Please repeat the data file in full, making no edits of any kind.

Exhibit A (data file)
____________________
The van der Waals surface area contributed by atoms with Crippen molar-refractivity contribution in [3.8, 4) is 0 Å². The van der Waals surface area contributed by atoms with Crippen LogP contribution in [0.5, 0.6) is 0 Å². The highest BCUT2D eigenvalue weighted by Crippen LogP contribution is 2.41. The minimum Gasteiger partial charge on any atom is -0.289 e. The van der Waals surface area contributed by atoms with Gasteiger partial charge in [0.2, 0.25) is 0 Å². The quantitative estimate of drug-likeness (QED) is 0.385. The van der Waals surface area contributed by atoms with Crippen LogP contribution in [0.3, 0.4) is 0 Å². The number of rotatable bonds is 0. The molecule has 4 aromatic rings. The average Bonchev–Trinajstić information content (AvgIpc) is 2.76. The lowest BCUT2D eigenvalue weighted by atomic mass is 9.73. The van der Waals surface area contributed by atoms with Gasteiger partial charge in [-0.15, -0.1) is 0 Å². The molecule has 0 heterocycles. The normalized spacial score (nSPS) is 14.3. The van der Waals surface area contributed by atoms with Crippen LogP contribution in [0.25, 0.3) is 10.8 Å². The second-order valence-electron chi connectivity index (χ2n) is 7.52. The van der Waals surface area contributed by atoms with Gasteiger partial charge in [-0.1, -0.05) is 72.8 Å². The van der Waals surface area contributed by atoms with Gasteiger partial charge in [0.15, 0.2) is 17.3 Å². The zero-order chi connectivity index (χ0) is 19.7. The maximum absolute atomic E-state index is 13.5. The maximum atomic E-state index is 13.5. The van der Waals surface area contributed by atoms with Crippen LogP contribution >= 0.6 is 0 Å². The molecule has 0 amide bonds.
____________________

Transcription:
The van der Waals surface area contributed by atoms with Crippen molar-refractivity contribution in [3.8, 4) is 0 Å². The van der Waals surface area contributed by atoms with Crippen LogP contribution in [0.5, 0.6) is 0 Å². The highest BCUT2D eigenvalue weighted by Crippen LogP contribution is 2.41. The minimum Gasteiger partial charge on any atom is -0.289 e. The van der Waals surface area contributed by atoms with Gasteiger partial charge in [0.2, 0.25) is 0 Å². The quantitative estimate of drug-likeness (QED) is 0.385. The van der Waals surface area contributed by atoms with Crippen LogP contribution in [0.3, 0.4) is 0 Å². The number of rotatable bonds is 0. The molecule has 4 aromatic rings. The average Bonchev–Trinajstić information content (AvgIpc) is 2.76. The lowest BCUT2D eigenvalue weighted by atomic mass is 9.73. The van der Waals surface area contributed by atoms with Gasteiger partial charge in [-0.15, -0.1) is 0 Å². The molecule has 0 heterocycles. The normalized spacial score (nSPS) is 14.3. The van der Waals surface area contributed by atoms with Crippen LogP contribution in [0.25, 0.3) is 10.8 Å². The second-order valence-electron chi connectivity index (χ2n) is 7.52. The van der Waals surface area contributed by atoms with Gasteiger partial charge in [-0.1, -0.05) is 72.8 Å². The van der Waals surface area contributed by atoms with Gasteiger partial charge in [0.15, 0.2) is 17.3 Å². The zero-order chi connectivity index (χ0) is 19.7. The maximum absolute atomic E-state index is 13.5. The maximum atomic E-state index is 13.5. The van der Waals surface area contributed by atoms with Crippen LogP contribution >= 0.6 is 0 Å². The molecule has 0 amide bonds.